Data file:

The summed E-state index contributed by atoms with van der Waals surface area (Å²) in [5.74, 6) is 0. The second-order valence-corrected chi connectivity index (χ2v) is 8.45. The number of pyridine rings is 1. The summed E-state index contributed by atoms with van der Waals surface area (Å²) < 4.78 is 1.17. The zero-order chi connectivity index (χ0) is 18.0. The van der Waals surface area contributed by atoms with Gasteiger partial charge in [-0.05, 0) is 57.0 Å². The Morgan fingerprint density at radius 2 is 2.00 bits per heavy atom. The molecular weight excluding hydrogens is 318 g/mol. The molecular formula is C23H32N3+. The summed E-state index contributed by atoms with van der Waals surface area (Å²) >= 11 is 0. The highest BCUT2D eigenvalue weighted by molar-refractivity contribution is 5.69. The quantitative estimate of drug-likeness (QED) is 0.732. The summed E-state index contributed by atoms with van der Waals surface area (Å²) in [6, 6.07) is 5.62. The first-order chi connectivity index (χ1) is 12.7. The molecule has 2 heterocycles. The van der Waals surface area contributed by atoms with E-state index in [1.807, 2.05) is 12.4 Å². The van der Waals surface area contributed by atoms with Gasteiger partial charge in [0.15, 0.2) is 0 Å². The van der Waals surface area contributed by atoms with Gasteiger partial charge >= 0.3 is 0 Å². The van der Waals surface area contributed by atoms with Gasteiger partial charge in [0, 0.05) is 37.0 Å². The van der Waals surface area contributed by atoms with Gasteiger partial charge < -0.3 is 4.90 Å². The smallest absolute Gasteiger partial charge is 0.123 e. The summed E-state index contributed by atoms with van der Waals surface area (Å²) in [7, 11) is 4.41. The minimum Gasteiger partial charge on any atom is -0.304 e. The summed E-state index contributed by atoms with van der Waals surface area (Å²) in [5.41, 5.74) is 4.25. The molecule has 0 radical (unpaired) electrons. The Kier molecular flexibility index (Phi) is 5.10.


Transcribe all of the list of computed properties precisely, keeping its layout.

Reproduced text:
The summed E-state index contributed by atoms with van der Waals surface area (Å²) in [5.74, 6) is 0. The second-order valence-corrected chi connectivity index (χ2v) is 8.45. The number of pyridine rings is 1. The summed E-state index contributed by atoms with van der Waals surface area (Å²) < 4.78 is 1.17. The zero-order chi connectivity index (χ0) is 18.0. The van der Waals surface area contributed by atoms with Gasteiger partial charge in [-0.05, 0) is 57.0 Å². The Morgan fingerprint density at radius 2 is 2.00 bits per heavy atom. The molecular weight excluding hydrogens is 318 g/mol. The molecular formula is C23H32N3+. The summed E-state index contributed by atoms with van der Waals surface area (Å²) >= 11 is 0. The highest BCUT2D eigenvalue weighted by molar-refractivity contribution is 5.69. The quantitative estimate of drug-likeness (QED) is 0.732. The summed E-state index contributed by atoms with van der Waals surface area (Å²) in [6, 6.07) is 5.62. The first-order chi connectivity index (χ1) is 12.7. The molecule has 2 heterocycles. The van der Waals surface area contributed by atoms with E-state index in [1.807, 2.05) is 12.4 Å². The van der Waals surface area contributed by atoms with Gasteiger partial charge in [0.15, 0.2) is 0 Å². The van der Waals surface area contributed by atoms with Gasteiger partial charge >= 0.3 is 0 Å². The van der Waals surface area contributed by atoms with Gasteiger partial charge in [0, 0.05) is 37.0 Å². The van der Waals surface area contributed by atoms with Gasteiger partial charge < -0.3 is 4.90 Å². The smallest absolute Gasteiger partial charge is 0.123 e. The summed E-state index contributed by atoms with van der Waals surface area (Å²) in [7, 11) is 4.41. The minimum Gasteiger partial charge on any atom is -0.304 e. The summed E-state index contributed by atoms with van der Waals surface area (Å²) in [5.41, 5.74) is 4.25. The molecule has 0 radical (unpaired) electrons. The Kier molecular flexibility index (Phi) is 5.10.